Pulses: Why Beans and Lentils Are Good + Easy Recipes
The year 2016 was proclaimed “International Year of Pulses” by the United Nations. Since then, these common foods seem to have gotten even more popular in terms of recipes and products.
So what exactly are pulses, why are they important, and how can you easily consume them?
Let’s break it down.
According to Pulses.org:
Pulses are the edible seeds of plants in the legume family. Pulses grow in pods and come in a variety of shapes, sizes and colors. The United Nations Food and Agriculture Organization (FAO) recognizes 11 types of pulses: dry beans, dry broad beans, dry peas, chickpeas, cow peas, pigeon peas, lentils, Bambara beans, vetches, lupins and pulses nes (minor pulses that don’t fall into one of the other categories).
If you’ve never heard of some of those pulses—some of them were new to us—you can see photos of 10 kinds of those pulses and more about them here.
Jenny McGruther, a wife, mother and cooking instructor specializing in real and traditional foods, writes about pulses on her blog Nourished Kitchen: “While all pulses are legumes, all legumes are not necessarily pulses. … Pulses include only dry, edible legumes like dry peas, beans, lentils and chickpeas. So, green beans and fresh peas don’t count.”
Why are pulses good?
McGruther sums up why she likes pulses and eats them regularly: “Well, they just taste good. They lighten my budget and they fill my family’s bellies with wholesome, affordable nutrition.”
Beans, lentils, chickpeas and peas are all good sources of protein and fiber, while being low in fat and relatively low in calories.
Protein helps us feel full and fuels energy while helping our organs, tissues, muscles and hormones function properly.
Fiber also helps us feel full and helps eliminate waste from the body.
Here is some nutritional info taken straight from cans and packages of pulses:
- A half cup of lentils can contain 8 grams of protein, 9 grams of fiber and just 80 calories.
- A half cup of black beans can have 7 grams protein, 6 grams of fiber and 110 calories.
- A half cup of chickpeas can have 6 grams protein, 5 grams dietary fiber, and 110 calories.
If you’re looking for a protein source, buying pulses is usually significantly cheaper than buying meat, especially organic. Just look in any supermarket. Plus, if you buy dried pulses from the bulk section, they’re usually cheaper than canned.
Pulses also improve the soil and help make ecosystems (all the living things in a given area) more resistant and resilient to disturbance and stress. Score for farming!
How can you eat pulses?
Pick up a can or package of beans or lentils that are ready to eat.
Pro tip: Look for a label that says the can or package was made with BPA-free lining. BPA has been linked to cancer and birth defects.
Put dry beans or lentils in water overnight. This will help decrease cooking time later and cut down on some of the gassy effect that can happen when you eat pulses.
Intentionally Domestic’s Kerryann Foster, wife and mom of two, talks about sprouting beans (and lentils) vs. soaking. Sprouting, which happens a few days after soaking, takes longer but adds even more nutrition to pulses, reduces the starch content and helps further break down the “sugars” in pulses that we can’t digest that cause us to be gassy.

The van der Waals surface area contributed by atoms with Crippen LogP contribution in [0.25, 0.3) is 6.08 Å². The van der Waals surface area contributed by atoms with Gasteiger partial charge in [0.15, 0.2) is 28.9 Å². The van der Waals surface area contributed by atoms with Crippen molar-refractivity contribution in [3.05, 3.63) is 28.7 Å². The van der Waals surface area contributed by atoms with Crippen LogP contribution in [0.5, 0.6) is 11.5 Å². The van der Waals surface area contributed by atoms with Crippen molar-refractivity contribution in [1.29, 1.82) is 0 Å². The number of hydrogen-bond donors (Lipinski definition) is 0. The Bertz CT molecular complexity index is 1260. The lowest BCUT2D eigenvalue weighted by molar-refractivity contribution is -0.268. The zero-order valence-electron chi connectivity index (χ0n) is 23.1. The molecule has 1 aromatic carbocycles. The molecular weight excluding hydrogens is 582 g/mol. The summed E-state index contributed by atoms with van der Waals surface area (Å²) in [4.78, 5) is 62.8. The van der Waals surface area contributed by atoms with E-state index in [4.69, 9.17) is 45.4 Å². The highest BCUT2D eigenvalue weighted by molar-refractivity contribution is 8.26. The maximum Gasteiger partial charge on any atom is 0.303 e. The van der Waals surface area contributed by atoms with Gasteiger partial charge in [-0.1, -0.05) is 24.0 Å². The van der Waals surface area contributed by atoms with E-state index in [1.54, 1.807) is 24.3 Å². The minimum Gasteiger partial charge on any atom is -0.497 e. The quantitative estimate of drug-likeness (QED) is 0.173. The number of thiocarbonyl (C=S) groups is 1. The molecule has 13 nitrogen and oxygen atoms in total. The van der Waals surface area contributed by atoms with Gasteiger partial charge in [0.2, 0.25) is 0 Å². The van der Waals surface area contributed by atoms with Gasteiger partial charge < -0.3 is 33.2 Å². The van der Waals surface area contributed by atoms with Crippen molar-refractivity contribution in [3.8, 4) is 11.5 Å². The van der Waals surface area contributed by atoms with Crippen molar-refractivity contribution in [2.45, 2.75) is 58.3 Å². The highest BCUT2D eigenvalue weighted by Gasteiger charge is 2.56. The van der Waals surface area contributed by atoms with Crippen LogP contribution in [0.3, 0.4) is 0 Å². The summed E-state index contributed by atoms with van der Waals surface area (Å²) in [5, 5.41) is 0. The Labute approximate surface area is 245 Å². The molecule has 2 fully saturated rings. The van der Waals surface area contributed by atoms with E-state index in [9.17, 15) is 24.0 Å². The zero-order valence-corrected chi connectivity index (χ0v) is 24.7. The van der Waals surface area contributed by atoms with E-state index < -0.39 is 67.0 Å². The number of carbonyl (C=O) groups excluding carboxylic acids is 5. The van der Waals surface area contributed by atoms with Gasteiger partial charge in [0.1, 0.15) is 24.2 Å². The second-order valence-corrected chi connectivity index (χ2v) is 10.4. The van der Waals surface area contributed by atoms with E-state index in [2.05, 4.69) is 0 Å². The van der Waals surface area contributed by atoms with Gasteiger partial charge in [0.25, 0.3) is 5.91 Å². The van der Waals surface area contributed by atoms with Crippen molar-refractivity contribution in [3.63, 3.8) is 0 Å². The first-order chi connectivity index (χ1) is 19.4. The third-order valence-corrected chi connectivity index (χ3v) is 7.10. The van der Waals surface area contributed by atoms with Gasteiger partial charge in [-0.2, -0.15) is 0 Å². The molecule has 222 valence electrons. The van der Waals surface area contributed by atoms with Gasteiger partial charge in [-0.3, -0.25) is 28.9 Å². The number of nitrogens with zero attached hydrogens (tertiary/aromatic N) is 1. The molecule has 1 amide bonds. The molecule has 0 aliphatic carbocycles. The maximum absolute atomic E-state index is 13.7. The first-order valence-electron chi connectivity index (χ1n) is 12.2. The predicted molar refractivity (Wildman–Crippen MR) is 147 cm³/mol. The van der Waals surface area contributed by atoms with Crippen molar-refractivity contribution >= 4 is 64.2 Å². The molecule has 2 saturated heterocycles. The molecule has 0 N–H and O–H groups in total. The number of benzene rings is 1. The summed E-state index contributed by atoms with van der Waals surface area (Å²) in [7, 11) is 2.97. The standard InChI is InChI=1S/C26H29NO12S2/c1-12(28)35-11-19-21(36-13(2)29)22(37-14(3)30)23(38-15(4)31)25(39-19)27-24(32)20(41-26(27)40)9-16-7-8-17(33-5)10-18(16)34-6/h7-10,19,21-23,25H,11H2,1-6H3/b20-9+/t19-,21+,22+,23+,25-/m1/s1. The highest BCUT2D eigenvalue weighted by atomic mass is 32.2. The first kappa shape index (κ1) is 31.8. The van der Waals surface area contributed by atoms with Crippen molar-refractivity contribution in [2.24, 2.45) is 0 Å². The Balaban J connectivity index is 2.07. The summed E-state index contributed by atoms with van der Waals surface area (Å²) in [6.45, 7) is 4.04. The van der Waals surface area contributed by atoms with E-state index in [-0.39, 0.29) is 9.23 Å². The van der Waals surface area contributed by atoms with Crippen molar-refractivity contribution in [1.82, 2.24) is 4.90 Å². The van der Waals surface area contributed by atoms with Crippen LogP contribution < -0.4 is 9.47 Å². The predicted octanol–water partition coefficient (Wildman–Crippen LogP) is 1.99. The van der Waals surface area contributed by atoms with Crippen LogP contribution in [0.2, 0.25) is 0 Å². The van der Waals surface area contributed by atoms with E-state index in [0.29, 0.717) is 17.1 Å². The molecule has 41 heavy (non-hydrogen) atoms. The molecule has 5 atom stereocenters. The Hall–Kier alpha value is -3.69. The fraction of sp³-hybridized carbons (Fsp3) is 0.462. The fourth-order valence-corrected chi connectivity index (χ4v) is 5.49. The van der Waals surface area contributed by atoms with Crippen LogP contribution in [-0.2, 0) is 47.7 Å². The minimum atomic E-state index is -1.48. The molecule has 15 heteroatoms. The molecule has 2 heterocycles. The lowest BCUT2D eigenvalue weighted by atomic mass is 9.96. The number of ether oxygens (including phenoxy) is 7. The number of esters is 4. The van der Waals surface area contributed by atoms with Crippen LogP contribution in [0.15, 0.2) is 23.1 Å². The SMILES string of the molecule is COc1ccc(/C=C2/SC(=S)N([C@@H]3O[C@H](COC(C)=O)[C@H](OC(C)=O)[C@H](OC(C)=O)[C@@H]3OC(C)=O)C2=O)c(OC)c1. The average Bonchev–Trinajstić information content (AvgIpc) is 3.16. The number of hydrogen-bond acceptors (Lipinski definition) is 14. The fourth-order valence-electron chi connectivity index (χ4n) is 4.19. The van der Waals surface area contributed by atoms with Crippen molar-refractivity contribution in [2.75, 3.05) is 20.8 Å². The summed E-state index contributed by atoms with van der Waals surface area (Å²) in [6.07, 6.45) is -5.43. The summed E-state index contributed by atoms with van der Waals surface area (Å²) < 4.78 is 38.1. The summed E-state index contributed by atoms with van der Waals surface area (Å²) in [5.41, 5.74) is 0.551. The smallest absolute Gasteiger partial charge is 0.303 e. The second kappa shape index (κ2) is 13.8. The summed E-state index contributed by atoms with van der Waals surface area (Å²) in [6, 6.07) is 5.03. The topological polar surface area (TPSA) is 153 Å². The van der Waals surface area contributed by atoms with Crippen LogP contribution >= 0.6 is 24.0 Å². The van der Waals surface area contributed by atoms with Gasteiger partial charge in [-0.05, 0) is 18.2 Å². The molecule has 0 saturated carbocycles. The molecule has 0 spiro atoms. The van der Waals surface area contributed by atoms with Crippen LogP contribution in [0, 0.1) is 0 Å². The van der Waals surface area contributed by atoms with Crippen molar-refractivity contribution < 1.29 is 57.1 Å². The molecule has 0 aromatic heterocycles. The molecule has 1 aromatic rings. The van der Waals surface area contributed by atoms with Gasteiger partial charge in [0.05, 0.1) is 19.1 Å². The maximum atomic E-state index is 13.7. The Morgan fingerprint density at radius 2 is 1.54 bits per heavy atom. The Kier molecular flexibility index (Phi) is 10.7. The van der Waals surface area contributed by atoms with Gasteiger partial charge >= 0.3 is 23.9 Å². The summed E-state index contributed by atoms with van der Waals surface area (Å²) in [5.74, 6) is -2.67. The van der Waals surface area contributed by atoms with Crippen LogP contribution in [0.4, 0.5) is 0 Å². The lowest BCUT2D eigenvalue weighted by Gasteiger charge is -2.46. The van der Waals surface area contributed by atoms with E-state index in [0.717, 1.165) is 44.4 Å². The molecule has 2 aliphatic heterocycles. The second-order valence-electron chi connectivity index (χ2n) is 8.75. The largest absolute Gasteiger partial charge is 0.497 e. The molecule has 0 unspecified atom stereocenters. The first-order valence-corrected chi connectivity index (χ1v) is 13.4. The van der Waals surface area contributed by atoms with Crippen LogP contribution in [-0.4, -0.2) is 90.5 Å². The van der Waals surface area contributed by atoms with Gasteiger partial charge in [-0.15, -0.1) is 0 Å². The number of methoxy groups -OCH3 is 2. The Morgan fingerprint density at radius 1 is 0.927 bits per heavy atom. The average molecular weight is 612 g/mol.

What are some easy pulse foods and recipes?
Pulses are versatile and can be eaten hot or cold a variety of easy ways.
Toss beans (warm or cold) in a bowl with other simple ingredients like chopped raw or cooked veggies, season or top with a simple dressing or olive oil and balsamic.
See our 7 easy meals in a bowl for inspiration.
Here’s an easy no-cook recipe with lentils:
And here’s a simple dish with beans and roasted vegetables:
Thanks to the rise of gluten-free foods and pulses, several store bought pulse pastas exist. You can try Banza (made with chickpeas), Trader Joe’s organic lentil pasta (made with just lentils), Explore Cuisine bean and lentil pastas and Modern Table Meals lentil pasta.
Combine pasta with a no-sugar-added pasta sauce like Muir Glen, season to taste, and you have a simple entrée! Make a big batch for the week ahead.
If you want to get a little fancier, you can even health-ify lasagna with Explore Cuisine’s lentil lasagna noodles. Yummm. I dare any family member to turn this down.
Beans and soup are an easy, natural combo.
Toss some beans or lentils into any soup or make a stew or chili.
For a soup that’s low on time on ingredients, try Martha Stewart’s 15-minute White Bean Soup.
Hummus is great for an easy veggie dip or sauce.
Pick up a hummus made with chickpeas/garbanzo beans and without inflammatory oils like sunflower, canola or soy—stick to olive oil. Hope Foods hummus is a good brand with a variety of flavors.
Make your own hummus with this 5-minute hummus recipe from Real Simple.
(Thumbnail Photo: AndreyGorulko/iStock)
Jessica Hamlin is an LA-born and bred journalist and editor who started taking pictures of food back when everyone used film cameras. A graduate of the Institute for Integrative Nutrition’s health coach training program, she’s passionate about wellness and enjoys making and discovering delicious and healthy food. Her work has appeared in Clean Plates, NPR affiliate KPCC, AOL, and Eater LA.